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There has been much discussion raised about "Why are women leaving Architecture? and more broadly, Why is the profession losing key talent?"  Both women and men practitioners are disillusioned by the myth of work/life balance: Women are grappling with "have it all" expectations of juggling family time with the demands of full-time work.  Men are struggling to support their families solely on an architect's salary and fall back on asking spouses to maintain their jobs. The lack of affordable childcare and high cost of living only magnifies the challenges.  How did we end up in this modern family dilemma? What can we do to improve the situation?

AGORA APP: A Modern Day Forum for Architectural Practice

EQxD Hackathon 2016 Team 3 - A Shared Experience by Julia Mandell,AIA, Hilary Barlow,AIA, Amy Kalar,AIA, and Obi Okolo.

Teams listen to Anthony Gold for tips on delivering the Pitch.

Teams listen to Anthony Gold for tips on delivering the Pitch.

Accidental chance and random table selection brought the Agora team together at the Equity by Design Hackathon event at the American Institute of Architects (AIA) National Convention 2016 in Philadelphia.  Comprised of three architects and one serial entrepreneur, creativity was bound to emerge from table four.  Julia Mandell, Hilary Barlow, Obi Okolo, and Amy Kalar quickly progressed from a group of multidisciplinary strangers from across the country to team AGORA when asked to hack a challenge and propose a solution.

Choosing a problem in architecture practice to focus on and ‘hack’ was overwhelming at first. There seemed to be an endless amount of options and approaches we could have taken.

As we brainstormed, no idea was off limits or incorrect.  In fact, the more open we were, the more we were able to feed off each other and generate provocative ideas.  We quickly learned not to be afraid to ask why or think outside of the box.  After exploring many different ideas in rapid succession, we realized an underlying theme to our thoughts: EGO.  

In all the ideas our different knowledge bases generated, we all agreed on one thing: there is a lack of accountability for architects within our profession today— Architects are only accountable to themselves.  There is a sense within the profession that architects know best, that we are the only ones who have access to elite knowledge about design. This contributes to a disconnect between architects (who are typically thought of as the “Old White Guys”) who currently dominate the profession and a more diverse public. There is also a disconnect within the profession, between that same demographic  and the younger, more diverse generation that is the future of the profession.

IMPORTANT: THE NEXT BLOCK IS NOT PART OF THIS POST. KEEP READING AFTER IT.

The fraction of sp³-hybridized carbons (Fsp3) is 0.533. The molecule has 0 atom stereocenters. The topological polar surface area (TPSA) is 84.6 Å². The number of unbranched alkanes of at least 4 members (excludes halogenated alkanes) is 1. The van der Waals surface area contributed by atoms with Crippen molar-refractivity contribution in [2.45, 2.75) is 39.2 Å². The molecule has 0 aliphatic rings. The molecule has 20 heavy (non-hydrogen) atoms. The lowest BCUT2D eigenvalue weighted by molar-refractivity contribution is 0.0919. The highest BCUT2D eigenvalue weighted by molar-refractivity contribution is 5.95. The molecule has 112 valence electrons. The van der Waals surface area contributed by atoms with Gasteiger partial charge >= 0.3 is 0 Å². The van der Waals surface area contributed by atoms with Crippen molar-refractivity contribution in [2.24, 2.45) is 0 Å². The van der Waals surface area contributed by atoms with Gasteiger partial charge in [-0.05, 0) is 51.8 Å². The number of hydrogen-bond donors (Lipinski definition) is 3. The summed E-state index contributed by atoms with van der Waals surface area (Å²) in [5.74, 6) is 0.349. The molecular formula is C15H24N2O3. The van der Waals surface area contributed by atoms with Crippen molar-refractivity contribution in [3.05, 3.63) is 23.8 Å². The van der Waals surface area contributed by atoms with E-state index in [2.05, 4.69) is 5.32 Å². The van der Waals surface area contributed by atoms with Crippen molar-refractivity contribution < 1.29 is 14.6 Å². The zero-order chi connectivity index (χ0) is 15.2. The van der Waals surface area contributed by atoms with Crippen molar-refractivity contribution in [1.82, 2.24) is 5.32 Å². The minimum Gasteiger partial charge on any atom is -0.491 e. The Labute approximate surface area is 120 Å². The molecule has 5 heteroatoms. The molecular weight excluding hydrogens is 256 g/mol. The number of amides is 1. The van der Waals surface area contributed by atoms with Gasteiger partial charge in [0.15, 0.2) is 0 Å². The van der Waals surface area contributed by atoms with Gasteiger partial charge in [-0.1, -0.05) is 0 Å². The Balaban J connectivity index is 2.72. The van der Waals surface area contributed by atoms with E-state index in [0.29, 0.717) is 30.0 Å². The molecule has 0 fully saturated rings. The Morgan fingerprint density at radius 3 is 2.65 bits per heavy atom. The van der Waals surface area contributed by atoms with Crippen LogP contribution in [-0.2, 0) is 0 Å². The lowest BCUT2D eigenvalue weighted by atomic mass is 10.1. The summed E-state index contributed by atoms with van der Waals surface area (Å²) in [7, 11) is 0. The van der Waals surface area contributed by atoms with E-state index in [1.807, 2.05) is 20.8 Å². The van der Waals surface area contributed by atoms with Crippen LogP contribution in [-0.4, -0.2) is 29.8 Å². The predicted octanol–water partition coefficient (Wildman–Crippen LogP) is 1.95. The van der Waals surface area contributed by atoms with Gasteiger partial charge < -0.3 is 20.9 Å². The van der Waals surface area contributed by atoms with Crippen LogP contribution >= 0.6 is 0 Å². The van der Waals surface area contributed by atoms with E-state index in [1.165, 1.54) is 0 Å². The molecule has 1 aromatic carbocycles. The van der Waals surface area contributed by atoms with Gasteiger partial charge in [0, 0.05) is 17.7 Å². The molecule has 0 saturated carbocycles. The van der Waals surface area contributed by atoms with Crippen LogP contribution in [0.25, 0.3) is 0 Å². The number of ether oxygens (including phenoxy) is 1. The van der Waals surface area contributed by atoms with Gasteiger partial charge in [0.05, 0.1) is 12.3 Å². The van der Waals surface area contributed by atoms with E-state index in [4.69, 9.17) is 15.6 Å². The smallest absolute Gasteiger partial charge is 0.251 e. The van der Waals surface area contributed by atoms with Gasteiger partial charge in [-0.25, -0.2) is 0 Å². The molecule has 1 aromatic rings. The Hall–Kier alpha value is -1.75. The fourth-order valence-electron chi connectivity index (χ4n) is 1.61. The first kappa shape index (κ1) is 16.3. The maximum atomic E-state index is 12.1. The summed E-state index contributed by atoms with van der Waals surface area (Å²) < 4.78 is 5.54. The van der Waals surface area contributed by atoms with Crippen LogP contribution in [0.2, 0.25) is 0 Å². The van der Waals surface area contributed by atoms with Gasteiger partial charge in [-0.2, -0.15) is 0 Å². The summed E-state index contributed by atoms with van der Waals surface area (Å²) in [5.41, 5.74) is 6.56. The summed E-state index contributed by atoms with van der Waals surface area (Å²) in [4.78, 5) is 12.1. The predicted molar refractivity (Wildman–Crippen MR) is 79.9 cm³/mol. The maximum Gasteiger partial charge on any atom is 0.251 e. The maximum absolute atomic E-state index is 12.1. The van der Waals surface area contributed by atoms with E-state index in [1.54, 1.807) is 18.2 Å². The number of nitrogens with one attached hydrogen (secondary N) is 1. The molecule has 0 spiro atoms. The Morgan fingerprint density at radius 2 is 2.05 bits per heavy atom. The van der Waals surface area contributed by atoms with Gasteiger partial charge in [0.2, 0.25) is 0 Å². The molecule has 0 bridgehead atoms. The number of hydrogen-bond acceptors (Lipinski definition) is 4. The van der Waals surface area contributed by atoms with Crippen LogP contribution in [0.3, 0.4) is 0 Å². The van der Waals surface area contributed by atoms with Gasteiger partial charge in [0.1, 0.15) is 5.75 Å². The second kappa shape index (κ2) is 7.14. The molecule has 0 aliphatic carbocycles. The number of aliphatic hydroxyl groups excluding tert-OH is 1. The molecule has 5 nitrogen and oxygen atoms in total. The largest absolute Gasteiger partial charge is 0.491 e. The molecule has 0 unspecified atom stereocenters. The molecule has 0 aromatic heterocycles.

Many post-it notes later, we found our solution: AGORA—the New Building Information Modeling.  Essentially a mash-up of yelp, geolocation, and cloud-based building information modeling, AGORA is a feedback software application that would link public comments on buildings to spatial tags within existing buildings. Tags would also provide information on the people and processes that had produced the building. And advanced design could also include a virtual reality component - you could read the comments and the process information in the building by scanning the tags with virtual reality goggles.

By creating public engagement through feedback and social building, AGORA would hold architects accountable by the public. This would create an accessible feedback system for users that would contribute to the development of future buildings and increase public engagement.  Simultaneously, AGORA would gather user feedback for professional use in the design of similar programs/sites/materialities and engage the public in the design process.

Letting go of specifics and practicalities during the Hackathon allowed us to think unconventionally and hone in on a missing element within the profession. The fast-pace structure forced us to confidently choose something and run with it.  As Julia stated, “the hackathon was a great reminder of the power of moving fast to get ideas out.  The tight structure pushed us to move through the process.”  One of the greatest challenges was distilling our idea into a cohesive and convincing argument within three minutes.  We needed to condense all of our talking, brainstorming, and hacking into a clear and concise pitch that would win over the judges. Amy’s personal story on mother’s rooms and the need for public feedback on buildings helped us to connect with the audience and judges on a personal level.

AGORA Team Pitch: Amy Kalar, AIA, Julia Mandell, AIA, Hilary Barlow,AIA and Obi Okolo

AGORA Team Pitch: Amy Kalar, AIA, Julia Mandell, AIA, Hilary Barlow,AIA and Obi Okolo

At the start we had no idea what our end result would be and it was fascinating to see how far and quickly we were able to develop our broad idea of ‘EGO’ into AGORA.  We started as four strangers but left the Hackathon as team AGORA, a team passionate about agency and engagement.

And after the Hackathon, Agora Team member, Amy Kalar, AIA and blogger of Archimom.Com shared some great news as an outcome for Agora App!

"Well, it turns out someone from SXSW Eco heard the pitch for our idea and asked us to submit our idea for their Place by Design Competition. Really the Hackathon could be an entire post by itself (and if we are a finalist for SXSW Eco, it certainly will be!)"                

- Amy Kalar, AIA via